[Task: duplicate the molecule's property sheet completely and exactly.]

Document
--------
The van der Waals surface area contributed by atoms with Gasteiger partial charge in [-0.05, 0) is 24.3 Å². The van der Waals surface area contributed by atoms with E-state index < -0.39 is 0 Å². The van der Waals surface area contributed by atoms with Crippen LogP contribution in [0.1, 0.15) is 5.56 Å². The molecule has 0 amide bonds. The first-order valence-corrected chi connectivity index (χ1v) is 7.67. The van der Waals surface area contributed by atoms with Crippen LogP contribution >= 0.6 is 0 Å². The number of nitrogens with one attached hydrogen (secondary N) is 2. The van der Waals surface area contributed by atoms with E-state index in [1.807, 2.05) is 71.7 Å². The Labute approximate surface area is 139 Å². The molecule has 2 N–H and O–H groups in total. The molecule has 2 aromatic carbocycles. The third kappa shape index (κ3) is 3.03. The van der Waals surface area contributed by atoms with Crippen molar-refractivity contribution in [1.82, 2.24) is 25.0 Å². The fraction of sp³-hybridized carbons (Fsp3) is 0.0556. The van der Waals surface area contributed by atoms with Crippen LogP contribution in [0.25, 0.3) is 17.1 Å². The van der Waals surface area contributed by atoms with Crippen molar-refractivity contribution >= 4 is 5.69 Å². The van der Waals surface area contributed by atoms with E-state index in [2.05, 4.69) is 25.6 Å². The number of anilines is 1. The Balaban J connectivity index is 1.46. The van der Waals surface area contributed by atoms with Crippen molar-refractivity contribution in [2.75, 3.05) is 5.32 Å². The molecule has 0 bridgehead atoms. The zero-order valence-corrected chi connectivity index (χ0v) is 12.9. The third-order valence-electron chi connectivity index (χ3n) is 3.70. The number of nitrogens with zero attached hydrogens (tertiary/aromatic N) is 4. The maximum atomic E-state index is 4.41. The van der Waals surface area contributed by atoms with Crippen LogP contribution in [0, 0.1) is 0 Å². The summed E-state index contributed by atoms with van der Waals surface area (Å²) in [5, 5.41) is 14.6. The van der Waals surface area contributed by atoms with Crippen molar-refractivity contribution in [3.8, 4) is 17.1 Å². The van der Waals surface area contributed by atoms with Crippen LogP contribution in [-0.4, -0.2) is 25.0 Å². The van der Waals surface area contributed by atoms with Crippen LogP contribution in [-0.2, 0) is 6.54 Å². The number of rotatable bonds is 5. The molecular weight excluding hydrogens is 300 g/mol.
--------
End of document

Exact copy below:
The van der Waals surface area contributed by atoms with Gasteiger partial charge in [-0.05, 0) is 24.3 Å². The van der Waals surface area contributed by atoms with E-state index < -0.39 is 0 Å². The van der Waals surface area contributed by atoms with Crippen LogP contribution in [0.1, 0.15) is 5.56 Å². The molecule has 0 amide bonds. The first-order valence-corrected chi connectivity index (χ1v) is 7.67. The van der Waals surface area contributed by atoms with Crippen LogP contribution >= 0.6 is 0 Å². The number of nitrogens with one attached hydrogen (secondary N) is 2. The van der Waals surface area contributed by atoms with E-state index in [1.807, 2.05) is 71.7 Å². The Labute approximate surface area is 139 Å². The molecule has 2 N–H and O–H groups in total. The molecule has 2 aromatic carbocycles. The third kappa shape index (κ3) is 3.03. The van der Waals surface area contributed by atoms with Crippen molar-refractivity contribution in [1.82, 2.24) is 25.0 Å². The fraction of sp³-hybridized carbons (Fsp3) is 0.0556. The van der Waals surface area contributed by atoms with Crippen LogP contribution in [0.25, 0.3) is 17.1 Å². The van der Waals surface area contributed by atoms with Crippen molar-refractivity contribution >= 4 is 5.69 Å². The van der Waals surface area contributed by atoms with E-state index in [2.05, 4.69) is 25.6 Å². The number of anilines is 1. The Balaban J connectivity index is 1.46. The van der Waals surface area contributed by atoms with Crippen molar-refractivity contribution in [2.75, 3.05) is 5.32 Å². The molecule has 0 bridgehead atoms. The zero-order valence-corrected chi connectivity index (χ0v) is 12.9. The third-order valence-electron chi connectivity index (χ3n) is 3.70. The number of nitrogens with zero attached hydrogens (tertiary/aromatic N) is 4. The maximum atomic E-state index is 4.41. The van der Waals surface area contributed by atoms with Crippen LogP contribution in [0, 0.1) is 0 Å². The summed E-state index contributed by atoms with van der Waals surface area (Å²) in [5, 5.41) is 14.6. The van der Waals surface area contributed by atoms with Crippen molar-refractivity contribution in [3.8, 4) is 17.1 Å². The van der Waals surface area contributed by atoms with Crippen LogP contribution in [-0.4, -0.2) is 25.0 Å². The van der Waals surface area contributed by atoms with Crippen LogP contribution in [-0.2, 0) is 6.54 Å². The number of rotatable bonds is 5. The molecular weight excluding hydrogens is 300 g/mol.